“Going forward, I think INEC and the security agencies should put adequate measures in place to ensure that whoever engages in vote buying is arrested and prosecuted to serve as deterrent to others,” he said.
•It threatens 2023 polls -OYC
The youth wing of the apex Igbo socio-cultural organisation, Ohanaeze Ndigbo Youth Council (OYC), expressed concern that the inducement of voters if not curbed, could have dire impact on the 2023 general elections.
In a statement by its President-General, Mazi Okwu Nnabuike and Secretary-General, Obinna Achionye, the group said a situation where political parties tried to outspend one another in order to buy votes pose a threat to the credibility of the 2023 polls.
It urged INEC to do its job of monitoring spendings by political parties.
“Ordinarily, we have no issues with any political party winning an election, but our major concern is the heavy inducement of voters during that exercise. How can one explain a situation where political parties tried to outspend one another in order to buy the votes? What it means is that the politicians have continued with the same fraud with which they conducted primary elections across the country.
“As youths, we declare that this is unacceptable and a big threat to the credibility of the 2023 general elections. We call on the youths to rise up and say no to the mortgaging of their future. Of what value is the sum of N10,000 for a period of four years? What is the credibility of an election that is sold to the highest bidder?”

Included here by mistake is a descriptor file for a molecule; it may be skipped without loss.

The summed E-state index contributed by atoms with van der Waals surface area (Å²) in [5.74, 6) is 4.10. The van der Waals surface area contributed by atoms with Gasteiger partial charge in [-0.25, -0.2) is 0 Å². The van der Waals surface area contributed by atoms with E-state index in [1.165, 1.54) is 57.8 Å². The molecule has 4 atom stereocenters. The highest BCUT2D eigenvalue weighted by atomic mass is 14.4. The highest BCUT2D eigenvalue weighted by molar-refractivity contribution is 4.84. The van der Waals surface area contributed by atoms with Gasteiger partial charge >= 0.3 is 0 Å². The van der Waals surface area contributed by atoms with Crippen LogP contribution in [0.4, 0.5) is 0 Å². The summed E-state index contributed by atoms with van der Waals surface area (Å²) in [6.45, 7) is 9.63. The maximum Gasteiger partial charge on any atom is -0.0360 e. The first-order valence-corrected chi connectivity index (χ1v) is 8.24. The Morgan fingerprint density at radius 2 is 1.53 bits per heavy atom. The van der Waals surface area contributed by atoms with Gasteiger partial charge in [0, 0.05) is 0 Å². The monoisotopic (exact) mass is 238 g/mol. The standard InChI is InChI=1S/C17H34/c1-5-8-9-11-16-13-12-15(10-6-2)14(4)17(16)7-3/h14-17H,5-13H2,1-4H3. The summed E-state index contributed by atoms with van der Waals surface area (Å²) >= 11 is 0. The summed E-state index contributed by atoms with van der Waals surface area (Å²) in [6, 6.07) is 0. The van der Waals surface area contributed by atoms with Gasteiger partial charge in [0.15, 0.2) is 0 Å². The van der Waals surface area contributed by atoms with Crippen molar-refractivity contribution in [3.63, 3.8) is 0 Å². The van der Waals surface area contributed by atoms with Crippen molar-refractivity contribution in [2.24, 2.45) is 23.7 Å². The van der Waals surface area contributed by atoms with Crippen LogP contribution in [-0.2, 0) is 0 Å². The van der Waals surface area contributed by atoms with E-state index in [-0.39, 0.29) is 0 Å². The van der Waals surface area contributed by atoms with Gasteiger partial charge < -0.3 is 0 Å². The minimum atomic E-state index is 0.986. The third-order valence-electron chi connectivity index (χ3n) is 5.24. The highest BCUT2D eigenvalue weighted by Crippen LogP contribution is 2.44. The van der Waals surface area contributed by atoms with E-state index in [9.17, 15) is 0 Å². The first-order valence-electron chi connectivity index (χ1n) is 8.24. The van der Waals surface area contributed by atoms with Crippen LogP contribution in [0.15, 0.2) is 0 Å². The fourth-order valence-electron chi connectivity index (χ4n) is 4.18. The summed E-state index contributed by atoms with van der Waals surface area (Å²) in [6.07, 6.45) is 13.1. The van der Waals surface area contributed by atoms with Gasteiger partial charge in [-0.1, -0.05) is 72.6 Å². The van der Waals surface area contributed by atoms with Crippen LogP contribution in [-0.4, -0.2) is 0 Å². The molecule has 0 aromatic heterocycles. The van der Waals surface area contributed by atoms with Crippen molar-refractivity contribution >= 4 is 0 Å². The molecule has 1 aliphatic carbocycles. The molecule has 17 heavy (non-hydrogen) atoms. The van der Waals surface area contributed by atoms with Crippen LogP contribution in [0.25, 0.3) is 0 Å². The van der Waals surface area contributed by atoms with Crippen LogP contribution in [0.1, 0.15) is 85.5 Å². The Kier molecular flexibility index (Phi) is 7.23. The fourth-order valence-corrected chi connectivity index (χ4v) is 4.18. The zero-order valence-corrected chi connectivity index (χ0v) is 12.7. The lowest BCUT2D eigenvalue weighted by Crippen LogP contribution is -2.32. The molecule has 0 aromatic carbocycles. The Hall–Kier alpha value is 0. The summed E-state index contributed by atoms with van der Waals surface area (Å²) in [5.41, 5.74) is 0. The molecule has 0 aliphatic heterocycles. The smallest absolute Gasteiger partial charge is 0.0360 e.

•Group seeks criminalisation of vote trading
Reacting, Non-Governmental Organisation (NGO), Stop-Violence Against Women in Politics (Stop-VAWIP) called for the amendment of the Electoral Act to criminalise vote trading.
Its Executive Director, Tumininu Adedeji, stated this at the post-election joint media briefing with the Nigeria Security and Civil Defence Corps (NSCDC), Ekiti Command in Ado-Ekiti.
The two organisations reviewed Saturday’s governorship election and how women were treated before, during and after the election. They decried the harassment and intimidation of some women by agents of political parties attempting to buy their votes during the election, saying such act could discourage many women from participating in future election.
She called for the amendment of the Electoral Act to punish anyone involved in vote trading. She said the amendment would sanitise the Nigerian electoral system and make more electorates have confidence in the system.
•Buhari receives Ekiti gov-elect
Notwithstanding the allegations, President Muhammadu Buhari, yesterday, received the governor-elect at the Presidential Villa, Abuja.
He was led to the event by APC Chairman, Abdullahi Adamu, Governors Kayode Fayemi, Atiku Bagudu, Mohammed Badaru of Ekiti, Kebbi and Jigawa, respectively.
The president said he keenly followed the polls and was delighted with its orderly conduct and the way the electorate and security agencies comported themselves.
“I loved how the APC governors mobilised and supported you. I think the party is very lucky, and things are getting better. I congratulate the Chairman, and I pray you sustain it.”
Adamu ascribed all the glory for the election victory to God, and pledged that same would be replicated in Osun State next month.
Chairman of the Campaign Council for Ekiti, Governor Badaru congratulated the president on the successful outing.